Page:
As KE drinks achieved a significantly higher d-βHB concentrations than KS, we investigated factors that may be important in the use of ketone drinks to achieve nutritional ketosis. Initially we determined the repeatability of blood ketosis following KE drinks and found little variation in kinetic parameters between individuals. Variability between participants was less than within the population, and accurate individual prediction of the d-βHB Cmax following a body-weight adjusted KE drink was achieved. Variability within individuals was likely due to normal daily changes in GI function, including gastric emptying, portal blood flow or intestinal transit time, which may alter KE hydrolysis and absorption.
Next, BHB salts are the only supplement that elevates BHB levels while muscle glycogen remains at capacity (low muscle glycogen can drastically impede long-duration athletic performance). In short, athletes who consume carb-based diets, and those on low-carb diets, stand to benefit from exogenous ketone supplements taken prior to training/exercise.
To enter ketosis, up to 80%of your daily calories should come from fat. To put this into a frame of reference, if you eat 2,000 calories a day, 1,600 of those calories should come from fat sources. This comes out to roughly 144-170 grams of fat. Both quantity and quality are equally important, so consume fats from high-quality sources, like omega-3 and omega-6 fatty acids.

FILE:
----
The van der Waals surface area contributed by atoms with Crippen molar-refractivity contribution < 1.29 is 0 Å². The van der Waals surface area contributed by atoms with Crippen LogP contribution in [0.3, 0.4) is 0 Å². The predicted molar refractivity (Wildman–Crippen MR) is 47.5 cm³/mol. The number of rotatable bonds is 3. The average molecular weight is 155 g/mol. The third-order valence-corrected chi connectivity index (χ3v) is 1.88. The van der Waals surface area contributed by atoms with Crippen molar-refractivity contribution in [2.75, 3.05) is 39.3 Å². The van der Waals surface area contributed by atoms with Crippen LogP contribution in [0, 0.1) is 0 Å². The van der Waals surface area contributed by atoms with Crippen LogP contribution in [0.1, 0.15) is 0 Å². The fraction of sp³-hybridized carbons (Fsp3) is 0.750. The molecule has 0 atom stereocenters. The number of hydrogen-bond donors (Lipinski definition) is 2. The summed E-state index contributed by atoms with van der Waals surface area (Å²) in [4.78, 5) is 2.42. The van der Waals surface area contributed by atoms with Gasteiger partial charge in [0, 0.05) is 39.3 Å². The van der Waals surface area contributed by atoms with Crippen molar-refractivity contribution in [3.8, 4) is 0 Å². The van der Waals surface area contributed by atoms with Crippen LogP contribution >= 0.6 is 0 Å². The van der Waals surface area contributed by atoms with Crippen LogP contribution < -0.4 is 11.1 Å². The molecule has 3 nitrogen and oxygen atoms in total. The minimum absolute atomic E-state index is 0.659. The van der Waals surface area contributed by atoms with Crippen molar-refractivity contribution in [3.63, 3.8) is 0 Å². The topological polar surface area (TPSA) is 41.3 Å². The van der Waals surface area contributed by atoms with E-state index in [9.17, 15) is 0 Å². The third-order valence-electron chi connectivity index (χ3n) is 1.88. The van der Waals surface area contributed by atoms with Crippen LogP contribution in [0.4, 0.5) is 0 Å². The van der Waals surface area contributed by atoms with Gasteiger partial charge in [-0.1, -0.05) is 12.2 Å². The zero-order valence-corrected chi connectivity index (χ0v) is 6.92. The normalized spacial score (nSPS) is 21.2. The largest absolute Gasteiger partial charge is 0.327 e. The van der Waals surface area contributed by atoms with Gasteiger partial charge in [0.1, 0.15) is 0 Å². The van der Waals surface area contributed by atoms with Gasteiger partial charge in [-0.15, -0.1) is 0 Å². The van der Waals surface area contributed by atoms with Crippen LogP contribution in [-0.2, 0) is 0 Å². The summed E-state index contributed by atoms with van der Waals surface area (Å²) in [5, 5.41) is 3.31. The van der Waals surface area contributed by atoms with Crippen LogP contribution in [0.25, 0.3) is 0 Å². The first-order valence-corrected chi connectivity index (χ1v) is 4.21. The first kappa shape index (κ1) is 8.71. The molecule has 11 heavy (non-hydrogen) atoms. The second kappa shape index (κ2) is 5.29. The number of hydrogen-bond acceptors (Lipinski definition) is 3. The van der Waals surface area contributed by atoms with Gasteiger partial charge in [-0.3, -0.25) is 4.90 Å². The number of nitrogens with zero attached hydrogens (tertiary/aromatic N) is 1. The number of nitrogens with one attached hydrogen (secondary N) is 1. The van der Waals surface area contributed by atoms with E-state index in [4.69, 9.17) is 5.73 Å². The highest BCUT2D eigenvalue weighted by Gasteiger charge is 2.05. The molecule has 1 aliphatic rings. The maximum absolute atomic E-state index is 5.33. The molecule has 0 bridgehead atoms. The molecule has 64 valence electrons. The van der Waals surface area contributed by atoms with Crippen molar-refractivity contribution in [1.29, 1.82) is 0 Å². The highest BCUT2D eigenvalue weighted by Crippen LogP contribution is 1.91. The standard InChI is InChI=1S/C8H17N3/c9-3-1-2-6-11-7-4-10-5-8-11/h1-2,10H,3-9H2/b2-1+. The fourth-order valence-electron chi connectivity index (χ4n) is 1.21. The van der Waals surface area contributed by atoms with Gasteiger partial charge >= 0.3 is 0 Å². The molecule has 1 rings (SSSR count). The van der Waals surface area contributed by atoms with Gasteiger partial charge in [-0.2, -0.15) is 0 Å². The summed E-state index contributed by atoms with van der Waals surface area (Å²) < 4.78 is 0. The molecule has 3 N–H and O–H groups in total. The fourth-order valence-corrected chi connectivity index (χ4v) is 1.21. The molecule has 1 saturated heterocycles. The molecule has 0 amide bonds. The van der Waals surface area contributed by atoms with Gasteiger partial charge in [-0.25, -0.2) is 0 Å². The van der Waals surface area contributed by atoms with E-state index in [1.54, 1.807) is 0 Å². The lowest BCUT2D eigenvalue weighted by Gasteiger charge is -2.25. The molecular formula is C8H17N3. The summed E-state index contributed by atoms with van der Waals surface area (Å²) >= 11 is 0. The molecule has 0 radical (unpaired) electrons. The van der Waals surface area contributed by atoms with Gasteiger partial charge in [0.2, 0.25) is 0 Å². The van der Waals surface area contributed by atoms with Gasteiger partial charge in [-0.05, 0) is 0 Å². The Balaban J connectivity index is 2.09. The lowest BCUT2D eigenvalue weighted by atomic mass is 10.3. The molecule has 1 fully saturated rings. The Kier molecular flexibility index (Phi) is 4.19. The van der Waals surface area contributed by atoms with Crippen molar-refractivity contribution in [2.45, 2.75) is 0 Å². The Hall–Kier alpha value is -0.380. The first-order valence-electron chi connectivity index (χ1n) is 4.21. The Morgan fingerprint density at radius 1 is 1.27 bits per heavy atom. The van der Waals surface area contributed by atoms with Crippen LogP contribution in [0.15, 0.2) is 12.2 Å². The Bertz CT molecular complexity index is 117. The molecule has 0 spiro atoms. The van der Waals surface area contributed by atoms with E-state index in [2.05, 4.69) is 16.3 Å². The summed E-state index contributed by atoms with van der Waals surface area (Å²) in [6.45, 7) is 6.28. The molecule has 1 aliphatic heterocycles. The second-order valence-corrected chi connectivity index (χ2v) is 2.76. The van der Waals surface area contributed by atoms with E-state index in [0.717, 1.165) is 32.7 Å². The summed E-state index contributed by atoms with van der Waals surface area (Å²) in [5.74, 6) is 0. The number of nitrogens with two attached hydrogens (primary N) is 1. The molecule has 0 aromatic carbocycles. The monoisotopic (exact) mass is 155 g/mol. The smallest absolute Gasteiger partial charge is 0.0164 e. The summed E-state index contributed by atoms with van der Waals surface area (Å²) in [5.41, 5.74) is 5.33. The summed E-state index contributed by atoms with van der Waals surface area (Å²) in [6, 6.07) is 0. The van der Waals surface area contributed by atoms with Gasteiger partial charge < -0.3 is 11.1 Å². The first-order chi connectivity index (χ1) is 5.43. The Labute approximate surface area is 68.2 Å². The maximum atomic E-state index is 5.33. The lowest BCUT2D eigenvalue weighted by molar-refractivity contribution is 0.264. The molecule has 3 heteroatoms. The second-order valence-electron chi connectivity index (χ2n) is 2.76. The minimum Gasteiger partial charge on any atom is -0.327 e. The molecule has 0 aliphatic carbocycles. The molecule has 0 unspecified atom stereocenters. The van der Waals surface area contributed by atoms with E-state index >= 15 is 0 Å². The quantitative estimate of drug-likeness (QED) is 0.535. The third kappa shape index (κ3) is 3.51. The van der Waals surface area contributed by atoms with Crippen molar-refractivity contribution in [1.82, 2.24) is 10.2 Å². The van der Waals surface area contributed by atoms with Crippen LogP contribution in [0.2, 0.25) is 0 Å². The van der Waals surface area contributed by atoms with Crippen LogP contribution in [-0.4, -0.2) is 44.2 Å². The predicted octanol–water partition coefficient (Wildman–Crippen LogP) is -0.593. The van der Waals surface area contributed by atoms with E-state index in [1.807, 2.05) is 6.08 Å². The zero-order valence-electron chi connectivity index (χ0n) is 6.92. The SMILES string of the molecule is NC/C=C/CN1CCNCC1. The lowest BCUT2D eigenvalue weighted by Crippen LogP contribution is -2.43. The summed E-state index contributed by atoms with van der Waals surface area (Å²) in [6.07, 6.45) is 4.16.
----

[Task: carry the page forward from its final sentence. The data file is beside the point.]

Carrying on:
Ketones are naturally slightly acidic, so the combination of BHB with sodium acts as a bit of a buffer to this acidity. Ketones will also naturally act as a diuretic, so you lose salt, potassium calcium and magnesium, and it is generally encouraged to increase sodium intake with ketones. The addition of sodium to the product will replenish this salt loss.
The ketone esters are, hands-down, the worst tasting compounds I have ever put in my body. The world’s worst scotch tastes like spring water compared to these things. The first time I tried 50 mL of BHB monoester, I failed to mix it with anything (Dom warned me, but I was too eager to try them to actually read his instructions). Strategic error. It tasted as I imagine jet fuel would taste. I thought I was going to go blind. I didn’t stop gagging for 10 minutes. (I did this before an early morning bike ride, and I was gagging so loudly in the kitchen that I woke up my wife, who was still sleeping in our bedroom.) The taste of the AcAc di-ester is at least masked by the fact that Dom was able to put it into capsules. But they are still categorically horrible. The salts are definitely better, but despite experimenting with them for months, I was unable to consistently ingest them without experiencing GI side-effects; often I was fine, but enough times I was not, which left me concluding that I still needed to work out the kinks. From my discussions with others using the BHB salts, it seems I have a particularly sensitive GI system.